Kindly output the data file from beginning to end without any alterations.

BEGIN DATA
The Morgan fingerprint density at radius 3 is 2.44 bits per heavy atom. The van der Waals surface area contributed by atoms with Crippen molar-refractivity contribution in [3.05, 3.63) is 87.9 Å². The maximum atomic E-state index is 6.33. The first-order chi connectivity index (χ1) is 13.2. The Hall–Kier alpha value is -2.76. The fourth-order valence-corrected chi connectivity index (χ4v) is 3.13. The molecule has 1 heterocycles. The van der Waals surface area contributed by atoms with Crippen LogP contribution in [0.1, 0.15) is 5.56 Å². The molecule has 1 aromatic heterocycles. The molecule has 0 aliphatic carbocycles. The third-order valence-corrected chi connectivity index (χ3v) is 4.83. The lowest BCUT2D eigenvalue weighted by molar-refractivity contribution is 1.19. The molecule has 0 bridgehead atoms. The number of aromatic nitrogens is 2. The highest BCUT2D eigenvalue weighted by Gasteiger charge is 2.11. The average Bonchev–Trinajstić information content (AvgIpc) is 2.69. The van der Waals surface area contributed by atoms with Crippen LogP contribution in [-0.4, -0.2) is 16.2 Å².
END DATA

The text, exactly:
The Morgan fingerprint density at radius 3 is 2.44 bits per heavy atom. The van der Waals surface area contributed by atoms with Crippen molar-refractivity contribution in [3.05, 3.63) is 87.9 Å². The maximum atomic E-state index is 6.33. The first-order chi connectivity index (χ1) is 13.2. The Hall–Kier alpha value is -2.76. The fourth-order valence-corrected chi connectivity index (χ4v) is 3.13. The molecule has 1 heterocycles. The van der Waals surface area contributed by atoms with Crippen LogP contribution in [0.1, 0.15) is 5.56 Å². The molecule has 1 aromatic heterocycles. The molecule has 0 aliphatic carbocycles. The third-order valence-corrected chi connectivity index (χ3v) is 4.83. The lowest BCUT2D eigenvalue weighted by molar-refractivity contribution is 1.19. The molecule has 0 bridgehead atoms. The number of aromatic nitrogens is 2. The highest BCUT2D eigenvalue weighted by Gasteiger charge is 2.11. The average Bonchev–Trinajstić information content (AvgIpc) is 2.69. The van der Waals surface area contributed by atoms with Crippen LogP contribution in [-0.4, -0.2) is 16.2 Å².